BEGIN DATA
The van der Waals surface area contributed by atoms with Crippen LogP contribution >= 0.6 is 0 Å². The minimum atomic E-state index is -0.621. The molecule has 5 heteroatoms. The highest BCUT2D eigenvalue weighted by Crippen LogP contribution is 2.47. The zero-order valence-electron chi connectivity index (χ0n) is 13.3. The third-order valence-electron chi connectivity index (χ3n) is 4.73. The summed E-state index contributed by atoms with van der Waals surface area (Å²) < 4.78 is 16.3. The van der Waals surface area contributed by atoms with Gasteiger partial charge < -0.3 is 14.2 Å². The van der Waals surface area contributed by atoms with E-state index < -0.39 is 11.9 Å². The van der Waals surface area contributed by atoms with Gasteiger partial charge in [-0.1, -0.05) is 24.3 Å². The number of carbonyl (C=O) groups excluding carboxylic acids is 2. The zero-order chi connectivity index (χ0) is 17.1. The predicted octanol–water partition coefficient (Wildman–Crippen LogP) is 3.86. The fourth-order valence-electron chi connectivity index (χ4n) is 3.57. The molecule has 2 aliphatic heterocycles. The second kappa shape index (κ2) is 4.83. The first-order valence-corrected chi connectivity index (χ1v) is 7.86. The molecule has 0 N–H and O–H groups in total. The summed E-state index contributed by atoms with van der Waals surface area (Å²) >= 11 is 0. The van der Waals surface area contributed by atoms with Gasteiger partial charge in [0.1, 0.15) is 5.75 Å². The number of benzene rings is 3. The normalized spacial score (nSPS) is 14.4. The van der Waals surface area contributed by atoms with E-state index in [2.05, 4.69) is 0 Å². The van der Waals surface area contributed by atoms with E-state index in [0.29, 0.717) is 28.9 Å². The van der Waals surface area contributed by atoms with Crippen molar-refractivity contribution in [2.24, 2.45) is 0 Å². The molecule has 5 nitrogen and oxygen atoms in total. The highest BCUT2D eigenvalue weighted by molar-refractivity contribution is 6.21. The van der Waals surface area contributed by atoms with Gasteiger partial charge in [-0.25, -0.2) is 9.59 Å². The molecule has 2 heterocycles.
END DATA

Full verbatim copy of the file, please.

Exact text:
The van der Waals surface area contributed by atoms with Crippen LogP contribution >= 0.6 is 0 Å². The minimum atomic E-state index is -0.621. The molecule has 5 heteroatoms. The highest BCUT2D eigenvalue weighted by Crippen LogP contribution is 2.47. The zero-order valence-electron chi connectivity index (χ0n) is 13.3. The third-order valence-electron chi connectivity index (χ3n) is 4.73. The summed E-state index contributed by atoms with van der Waals surface area (Å²) < 4.78 is 16.3. The van der Waals surface area contributed by atoms with Gasteiger partial charge < -0.3 is 14.2 Å². The van der Waals surface area contributed by atoms with E-state index < -0.39 is 11.9 Å². The van der Waals surface area contributed by atoms with Gasteiger partial charge in [-0.1, -0.05) is 24.3 Å². The number of carbonyl (C=O) groups excluding carboxylic acids is 2. The zero-order chi connectivity index (χ0) is 17.1. The predicted octanol–water partition coefficient (Wildman–Crippen LogP) is 3.86. The fourth-order valence-electron chi connectivity index (χ4n) is 3.57. The molecule has 2 aliphatic heterocycles. The second kappa shape index (κ2) is 4.83. The first-order valence-corrected chi connectivity index (χ1v) is 7.86. The molecule has 0 N–H and O–H groups in total. The summed E-state index contributed by atoms with van der Waals surface area (Å²) >= 11 is 0. The van der Waals surface area contributed by atoms with Gasteiger partial charge in [0.1, 0.15) is 5.75 Å². The number of benzene rings is 3. The normalized spacial score (nSPS) is 14.4. The van der Waals surface area contributed by atoms with E-state index in [2.05, 4.69) is 0 Å². The van der Waals surface area contributed by atoms with E-state index in [0.29, 0.717) is 28.9 Å². The van der Waals surface area contributed by atoms with Crippen molar-refractivity contribution in [2.24, 2.45) is 0 Å². The molecule has 5 nitrogen and oxygen atoms in total. The highest BCUT2D eigenvalue weighted by molar-refractivity contribution is 6.21. The van der Waals surface area contributed by atoms with Gasteiger partial charge in [-0.25, -0.2) is 9.59 Å². The molecule has 2 heterocycles.